Fresh Air

Weekdays at 2:00pm on 89.1 WBOI

Fresh Air opens the window on contemporary arts and issues with guests from worlds as diverse as literature and economics. Terry Gross hosts this multi-award-winning daily interview and features program.

http://www.npr.org/programs/fresh-air/

Genre: 
Composer ID: 
5187ef74e1c8531f1575b76a|5187ef66e1c8531f1575b731

Pages

Music Reviews
1:11 pm
Mon October 15, 2012

More Than This: The 'Complete' Roxy Music

Roxy Music's eight studio albums are now collected in one box set, titled The Complete Studio Recordings 1972-1982.
Keystone Hulton Archive

Originally published on Mon October 15, 2012 2:40 pm

Roxy Music's eight studio albums have just been collected in one box set, titled The Complete Studio Recordings 1972-1982.

Read more
Fresh Air Weekend
9:03 am
Sat October 13, 2012

Fresh Air Weekend: Tig Notaro, Louis C.K., Nate Silver

Comedian Tig Notaro dealt with a cancer diagnosis the best way she knew how — with humor.
tignation.com

Originally published on Mon October 15, 2012 2:22 pm

Fresh Air Weekend highlights some of the best interviews and reviews from past weeks, and new program elements specially paced for weekends. Our weekend show emphasizes interviews with writers, filmmakers, actors, and musicians, and often includes excerpts from live in-studio concerts. This week:

Read more
Movie Reviews
12:38 pm
Fri October 12, 2012

'Argo': Too Good To Be True, Because It Isn't

CIA agents Tony Mendez (Ben Affleck) and Jack O'Donnell (Bryan Cranston) plan a risky mission to save six Americans trapped in Iran.
Claire Folger Warner Bros. Pictures

Originally published on Fri October 12, 2012 1:01 pm

Ben Affleck's Argo is two-two-TWO movies in one, and while neither is especially original, by merging them Affleck pulls off a coup. First, he gives you espionage with the You Are There zing of a documentary. Then he serves up broad showbiz satire. For his final feat, he blends the two into a pulse-pounding nail-biter of a climax. And this all really happened. Most of it. Except for that climax.

Read more
Author Interviews
10:45 am
Fri October 12, 2012

The Man Who Tracks Viruses Before They Spread

H1N1 virus virons appear in a tissue sample.

C. Goldsmith and D. Rollin CDC Public Health Image Library

Originally published on Fri October 12, 2012 12:53 pm

This interview was originally broadcast on Oct. 11, 2011. The Viral Storm will be published in paperback on Oct. 16.

The New Yorker once called virologist Nathan Wolfe "the world's most prominent virus hunter." Wolfe, the director of the Global Viral Forecasting Initiative, spends his days tracking emerging infectious diseases before they turn into deadly pandemics.

Read more
Technology
2:16 pm
Thu October 11, 2012

In Digital War, Patents Are The Weapon Of Choice

iStockphoto.com

If you don't think of patents as a particularly exciting or interesting field, consider a point Charles Duhigg makes in his recent New York Times article, "The Patent, Used as a Sword": According to an analysis done at Stanford: "In the smartphone industry alone ... as much as $20 billion was spent on patent litigation and patent purchases in the last two years — an amount equal to eight Mars rover missions."

Read more
Book Reviews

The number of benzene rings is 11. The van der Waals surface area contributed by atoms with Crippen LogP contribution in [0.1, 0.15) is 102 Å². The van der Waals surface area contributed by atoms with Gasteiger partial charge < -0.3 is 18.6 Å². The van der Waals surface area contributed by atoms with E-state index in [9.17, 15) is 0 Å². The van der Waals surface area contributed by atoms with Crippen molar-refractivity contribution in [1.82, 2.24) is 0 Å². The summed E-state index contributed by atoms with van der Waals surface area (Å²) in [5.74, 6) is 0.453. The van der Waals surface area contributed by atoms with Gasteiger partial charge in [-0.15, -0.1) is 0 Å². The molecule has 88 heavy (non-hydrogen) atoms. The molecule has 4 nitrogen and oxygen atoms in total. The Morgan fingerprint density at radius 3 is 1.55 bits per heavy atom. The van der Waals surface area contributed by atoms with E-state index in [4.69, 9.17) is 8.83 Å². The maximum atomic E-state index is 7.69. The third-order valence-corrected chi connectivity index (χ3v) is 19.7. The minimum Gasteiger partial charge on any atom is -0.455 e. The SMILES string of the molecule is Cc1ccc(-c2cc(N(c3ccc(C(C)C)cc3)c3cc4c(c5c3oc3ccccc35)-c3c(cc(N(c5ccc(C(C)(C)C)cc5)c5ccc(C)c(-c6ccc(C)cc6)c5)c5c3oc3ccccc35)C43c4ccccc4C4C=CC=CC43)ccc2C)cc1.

1:50 pm
Thu October 11, 2012

'May We Be Forgiven': A Story Of Second Chances

Viking Adult

Originally published on Thu October 11, 2012 4:58 pm

A.M. Homes is a writer I'll pretty much follow anywhere because she's indeed so smart, it's scary; yet she's not without heart. It's been a while since her last book, the 2007 memoir The Mistress's Daughter, which is certainly the sharpest and most emotionally complex account of growing up adopted that I've ever read.

Read more
Music Reviews
12:35 pm
Thu October 11, 2012

Ron Miles Finds Wide-Open Spaces On 'Quiver'

For Ron Miles, the better he knows how a tune works, the less he has to play to put it across.
John Spiral

Originally published on Thu October 11, 2012 3:19 pm

Teaching jazz history got trumpeter Ron Miles deep into the pleasures of early jazz, with its clarity of form and emphasis on melodic improvising that doesn't wander far from the tune.

Read more
Author Interviews
1:25 pm
Wed October 10, 2012

'Signal' And 'Noise': Prediction As Art And Science

iStockphoto.com

Originally published on Wed October 10, 2012 1:56 pm

No one has a crystal ball, but Nate Silver has perfected the art of prediction. In 2008, he accurately predicted the presidential winner of 49 of the 50 states, and the winners of all 35 Senate races. Before he focused on elections, Silver developed a sophisticated system for analyzing baseball players' potential and became a skilled poker player — which is how he made his living for a while.

Read more
Music Reviews
10:14 am
Wed October 10, 2012

Iris DeMent's Emotionally Complex 'Sing The Delta'

Sing the Delta is Iris DeMent's first album of new songs in 16 years.
Courtesy of the artist

Originally published on Thu October 11, 2012 3:21 pm

Iris DeMent possesses one of the great voices in contemporary popular music: powerfully, ringingly clear, capable of both heartbreaking fragility and blow-your-ears-back power. Had she been making country albums in the '70s and '80s and had more commercial ambition, she'd probably now be considered right up there with Loretta Lynn and Tammy Wynette.

Read more
Health
2:23 pm
Tue October 9, 2012

When Prolonging Death Seems Worse Than Death

Rudyanto Wijaya iStockphoto.com

Originally published on Thu October 11, 2012 4:18 pm

Many of us think of death as the worst possible outcome for a terminally ill patient, but Judith Schwarz disagrees.

Schwarz, a patient supporter at the nonprofit Compassion & Choices, says prolonging death can be a far worse fate. For many patients, good palliative or hospice care can alleviate suffering, yet "a small but significant proportion of dying patients suffer intolerably," Schwarz writes.

Read more

Pages